The whole plant is toxic in moderate doses as it contains a range of isoquinoline alkaloids but there are numerous therapeutic uses when used at the correct dosage.<ref name='PDR'>Template:Cite book</ref> The main alkaloid present in the herb and root is coptisine. Other alkaloids present include methyl 2'-(7,8-dihydrosanguinarine-8-yl)acetate, allocryptopine,<ref>Cahlikova L., Opletal L., Kurfurst M., Macakova K., Kulhankova A., Host'alkova A.,"Acetylcholinesterase and butyrylcholinesterase inhibitory compounds from Chelidonium majus (Papaveraceae)." Natural Product Communications. 5 (11) (pp 1751-1754), 2010. Date of Publication: 2010.</ref> stylopine, protopine, norchelidonine, berberine, chelidonine, sanguinarine, chelerythrine,<ref>Li X.-L., Yao J.-Y., Zhou Z.-M., Shen J.-Y., Ru H.-S., Liu X.-L.,"Activity of the chelerythrine, a quaternary benzo[c]phenanthridine alkaloid from Chelidonium majus L. on Dactylogyrus intermedius." Parasitology Research. 109 (1) (pp 247-252),July 2011</ref> and 8-hydroxydihydrosanguinarine.<ref>Park J.E., Cuong T.D., Hung T.M., Lee I., Na M., Kim J.C., Ryoo S., Lee J.H., Choi J.S., Woo M.H., Min B.S.,"Alkaloids from Chelidonium majus and their inhibitory effects on LPS-induced NO production in RAW264.7 cells". Bioorganic and Medicinal Chemistry Letters. 21 (23) (pp 6960-6963), 2011. Date of Publication: 01 Dec 2011.</ref> Sanguinarine is particularly toxic with an Template:LD50 of 18 mg per kg body weight (IP in rats).<ref>Template:Cite book</ref> Caffeic acid derivatives, such as caffeoylmalic acid, are also present.<ref>Hydroxycinnamic Acid Derivatives, Caffeoylmalic and New Caffeoylaldonic Acid Esters, from Chelidonium majus. Hahn R and Nahrstedt A, Planta Med., February 1993, volume 59, issue 1, pages 71-75, Template:PMID</ref>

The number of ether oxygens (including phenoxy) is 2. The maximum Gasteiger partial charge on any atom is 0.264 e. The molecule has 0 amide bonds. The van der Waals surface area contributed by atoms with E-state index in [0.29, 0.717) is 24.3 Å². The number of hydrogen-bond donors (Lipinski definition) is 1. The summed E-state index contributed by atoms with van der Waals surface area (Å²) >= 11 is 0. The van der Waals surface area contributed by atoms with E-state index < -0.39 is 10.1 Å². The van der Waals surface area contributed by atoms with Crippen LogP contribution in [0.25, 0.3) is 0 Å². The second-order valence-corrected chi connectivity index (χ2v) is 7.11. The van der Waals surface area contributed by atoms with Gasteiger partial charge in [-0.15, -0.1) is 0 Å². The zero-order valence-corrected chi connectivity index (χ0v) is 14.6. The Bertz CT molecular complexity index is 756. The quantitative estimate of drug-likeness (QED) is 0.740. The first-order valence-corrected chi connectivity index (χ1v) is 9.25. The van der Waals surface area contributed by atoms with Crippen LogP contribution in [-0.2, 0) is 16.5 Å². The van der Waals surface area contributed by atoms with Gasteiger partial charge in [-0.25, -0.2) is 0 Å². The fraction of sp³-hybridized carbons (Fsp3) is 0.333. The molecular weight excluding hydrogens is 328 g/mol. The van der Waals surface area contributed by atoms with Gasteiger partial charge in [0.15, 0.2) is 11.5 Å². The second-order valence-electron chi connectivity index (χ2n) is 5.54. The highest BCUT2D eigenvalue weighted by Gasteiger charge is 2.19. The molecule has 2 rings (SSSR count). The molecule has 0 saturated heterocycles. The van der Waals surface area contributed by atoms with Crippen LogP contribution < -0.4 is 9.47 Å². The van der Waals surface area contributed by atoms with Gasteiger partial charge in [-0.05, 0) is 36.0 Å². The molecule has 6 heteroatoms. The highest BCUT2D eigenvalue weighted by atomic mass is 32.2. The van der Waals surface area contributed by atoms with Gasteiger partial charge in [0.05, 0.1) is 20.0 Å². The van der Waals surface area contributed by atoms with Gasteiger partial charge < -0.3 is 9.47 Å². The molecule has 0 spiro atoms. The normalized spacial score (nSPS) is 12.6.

Some alkaloids have shown potential activity against methicillin-resistant Staphylococcus aureus.<ref>Zuo G.Y., Meng F.Y., Hao X.Y., Zhang Y.L., Wang G.C., Xu G.L."Antibacterial alkaloids from chelidonium majus linn (papaveraceae) against clinical isolates of methicillin-resistant Staphylococcus aureus." Journal of pharmacy & pharmaceutical sciences : a publication of the Canadian Society for Pharmaceutical Sciences, Societe canadienne des sciences pharmaceutiques. 11 (4) (pp 90-94), 2008.</ref>